The simplicity of the book works very well for the reader and the characterizations are well done. The pace of the story is really fast and the author doesn’t take too much time get to ravel the plot, the events unfold at a pace that the author manages to retain the reader’s interest throughout the story.  The only downside with the book I felt was that it climaxed a bit early, the unravelling of the plot happened a bit too quickly. I was hoping some details and further characterization would be in place to show the strength of the character of the protagonist. Overall the book is a light hearted spicy page turner covering corporate and young middle class ambitions. A very good read for the someone looking to experience the new age Indian literature.

Summary: A good book with new look at the corporate world and the world of sleaze and political funding in corporate. A light and interesting read, must pick up for someone looking for a book to read during travel.

Rating: 7.5/10

PS: I have changed my rating scales from 5 to 10 to ensure I can have better reflection on books which are very close


God Save The Dork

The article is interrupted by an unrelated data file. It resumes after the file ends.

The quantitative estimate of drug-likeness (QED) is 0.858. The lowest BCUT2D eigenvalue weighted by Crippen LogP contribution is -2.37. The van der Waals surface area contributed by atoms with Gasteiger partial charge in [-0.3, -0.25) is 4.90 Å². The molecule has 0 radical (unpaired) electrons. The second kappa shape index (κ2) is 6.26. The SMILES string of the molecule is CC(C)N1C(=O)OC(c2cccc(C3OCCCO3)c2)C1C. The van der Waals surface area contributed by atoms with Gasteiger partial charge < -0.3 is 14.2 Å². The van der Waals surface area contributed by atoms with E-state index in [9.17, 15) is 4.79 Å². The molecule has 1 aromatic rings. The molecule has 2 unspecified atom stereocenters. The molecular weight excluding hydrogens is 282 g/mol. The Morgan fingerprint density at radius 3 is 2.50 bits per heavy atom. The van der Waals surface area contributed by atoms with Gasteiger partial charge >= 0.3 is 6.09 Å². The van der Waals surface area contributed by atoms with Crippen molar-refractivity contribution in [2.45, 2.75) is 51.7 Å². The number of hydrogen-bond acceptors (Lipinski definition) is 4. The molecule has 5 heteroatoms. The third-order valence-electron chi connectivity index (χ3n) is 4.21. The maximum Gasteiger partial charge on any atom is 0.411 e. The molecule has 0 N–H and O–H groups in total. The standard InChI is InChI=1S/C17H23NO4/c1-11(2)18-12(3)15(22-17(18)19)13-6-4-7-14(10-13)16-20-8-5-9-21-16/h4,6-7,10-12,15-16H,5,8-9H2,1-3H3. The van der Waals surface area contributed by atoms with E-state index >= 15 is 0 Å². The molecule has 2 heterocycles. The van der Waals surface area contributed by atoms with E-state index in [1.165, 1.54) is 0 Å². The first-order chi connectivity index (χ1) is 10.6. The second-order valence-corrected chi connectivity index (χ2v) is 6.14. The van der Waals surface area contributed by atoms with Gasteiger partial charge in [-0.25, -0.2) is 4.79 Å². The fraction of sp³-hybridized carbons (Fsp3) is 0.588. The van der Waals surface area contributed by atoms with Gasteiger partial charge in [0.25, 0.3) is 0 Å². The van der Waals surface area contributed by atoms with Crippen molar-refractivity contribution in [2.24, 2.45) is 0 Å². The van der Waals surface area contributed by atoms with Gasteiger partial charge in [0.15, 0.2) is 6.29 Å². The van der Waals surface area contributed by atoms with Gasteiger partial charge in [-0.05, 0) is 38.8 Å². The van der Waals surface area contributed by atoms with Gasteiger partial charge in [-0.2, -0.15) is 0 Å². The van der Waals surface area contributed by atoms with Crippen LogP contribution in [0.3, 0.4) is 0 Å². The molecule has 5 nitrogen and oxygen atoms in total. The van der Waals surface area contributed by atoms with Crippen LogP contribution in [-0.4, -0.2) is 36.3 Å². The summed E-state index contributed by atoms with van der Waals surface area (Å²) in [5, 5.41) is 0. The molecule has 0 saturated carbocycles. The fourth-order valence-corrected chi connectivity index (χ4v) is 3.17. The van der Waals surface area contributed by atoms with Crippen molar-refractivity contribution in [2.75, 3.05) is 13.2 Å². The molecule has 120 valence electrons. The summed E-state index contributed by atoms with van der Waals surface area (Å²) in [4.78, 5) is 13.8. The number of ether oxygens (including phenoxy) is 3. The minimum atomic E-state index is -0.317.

Author: Sidin Vadukut 
Publisher: Penguin Books
Price: 199/-
Pages: 240

I had reviewed Sidin’s first book Dork some time back, if you haven’t read about it you can read it here. I have been following Sidin on his blog (which he hardly updated these days) and twitter (which is a frequently updated medium) since a long time. In his writing, Sidin has a very distinct sarcastic style humor which clearly, is his forte and he has succeeded to bring out some of the best of his humor in “God Save The Dork”.

This book is a sequel to Dork, which was the story of Robin Einstein Varghese, a dumb consultant who makes it huge on sheer luck and coincidence in a consulting firm. The sequel is based out of London where Robert is on secondment for a consulting assignment for a global bank. The story keeps taking interesting turns with every disaster Robin faces starting from exploring the British culture to presentations over wireless microphones, fraud executives and SEC investigation.